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4 Ways to Overcome Winter Blues and Get More Writing Done

Biff Barnes

As the skies get grayer and the daylight hours shorter, do you find yourself growing less productive? I know I do, and a surprising number of people I talk to say they do too. So today, let’s see what we can do to turn that slide around with some ideas to help you get energized and get more writing done.

Courtesy on Anna Hanks under Creative Commons

First, the change in how we’re feeling really is physical as well as psychological. Whether you call what you are feeling “winter blues’ or go for a more scientific cachet with Seasonal Affective Disorder (SAD) there is plenty of research on the subject. But, let’s focus about what to do about it.

 Michael Hyatt in a post titled How to Overcome the Winter Blues on his blog Intentional Leadership suggests you focus on four things:

Sleep – In particular, he advises that you resist the temptation to stay up later throwing off your regular sleep schedule.

Vitamins – Hyatt suggests multi-vitamins. I liked the advice from Therese Borchard on in During the winter I’m religious about stocking in my medicine cabinet a Noah’s Ark supply of Omega-3 capsules because leading physicians at Harvard Medical School confirmed the positive effects of this natural, anti-inflammatory molecule on emotional health.”

Exercise – This is often tougher when the weather turns cold, but regular trips to the gym will really pay dividends.

Sunlight “This is important to our physical and emotional health," says Hyatt.  "When a deficiency leads to depression, it is called Seasonal Affective Disorder (SAD). The good news is that you can address this with a simple gadget that replicates sunlight. I bought the Philips goLITE BLUE Light Therapy Device. I have been using it for 30 minutes a day while reading in the morning. Not only do I have more energy, I am sleeping better.” There are, I might add, a variety of other similar lighting products which work very well. Nancy introduced me to the importance of good lighting several years ago. Now I can’t stress its value enough.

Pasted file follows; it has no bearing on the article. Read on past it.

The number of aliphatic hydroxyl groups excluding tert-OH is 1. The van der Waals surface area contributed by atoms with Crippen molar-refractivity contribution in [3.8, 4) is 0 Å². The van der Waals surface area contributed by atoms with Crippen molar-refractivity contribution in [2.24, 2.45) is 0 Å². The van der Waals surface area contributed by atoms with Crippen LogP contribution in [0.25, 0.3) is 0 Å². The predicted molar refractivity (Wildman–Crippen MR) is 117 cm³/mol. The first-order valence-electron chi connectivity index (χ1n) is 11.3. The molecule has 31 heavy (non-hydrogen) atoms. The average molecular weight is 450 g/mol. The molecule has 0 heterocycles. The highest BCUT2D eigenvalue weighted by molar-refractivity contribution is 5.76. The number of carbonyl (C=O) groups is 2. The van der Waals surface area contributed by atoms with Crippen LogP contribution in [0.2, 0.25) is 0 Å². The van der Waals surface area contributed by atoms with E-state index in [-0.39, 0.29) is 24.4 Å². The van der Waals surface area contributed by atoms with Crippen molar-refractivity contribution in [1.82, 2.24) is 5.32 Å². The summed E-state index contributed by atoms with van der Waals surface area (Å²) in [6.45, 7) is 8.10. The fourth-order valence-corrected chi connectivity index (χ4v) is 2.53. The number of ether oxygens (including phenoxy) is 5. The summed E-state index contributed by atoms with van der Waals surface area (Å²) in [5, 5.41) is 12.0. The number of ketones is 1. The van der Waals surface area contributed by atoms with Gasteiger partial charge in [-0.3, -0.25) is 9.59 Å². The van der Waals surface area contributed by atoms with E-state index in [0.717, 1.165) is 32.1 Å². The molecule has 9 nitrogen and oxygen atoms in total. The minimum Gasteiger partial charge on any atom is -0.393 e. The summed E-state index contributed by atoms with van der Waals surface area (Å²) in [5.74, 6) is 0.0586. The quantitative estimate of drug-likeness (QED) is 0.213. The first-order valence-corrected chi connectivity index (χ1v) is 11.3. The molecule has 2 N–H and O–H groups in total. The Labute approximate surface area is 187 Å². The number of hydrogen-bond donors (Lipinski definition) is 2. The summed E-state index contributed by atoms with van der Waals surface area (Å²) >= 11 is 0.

Having dealt with these overall tips, let’s look at some things that will help you increase your productivity as a writer. Begin by setting goals. You’ve heard it before, but goal setting is more important than ever at this time of the year. Jennifer Brown Banks writing at Pen & Pro$per offers an excellent review of the benefits of goal setting in How to Put More GO Into Your Goal Setting .

To achieve your goals, you’ll need time. Mary Caffrey at Women on Writing suggests some ways to make sure you find that time in her post Establishing a Writing Schedule . What’s refreshing is that Caffrey recognizes that you have a life. She looks at how to take advantage of the time you have to make sure you’re as productive as you can be rather than designing an unrealistic schedule with time you don’t really have. What’s important is that when you do establish your schedule, stick to it. It will make you feel good about yourself and you’ll get more written..

Finally, Aileen Pablo on Writing Forward offers Five Motivational Techniques for Writers which will help you keep moving forward with you writing project. All of them will give you a boost when you need one.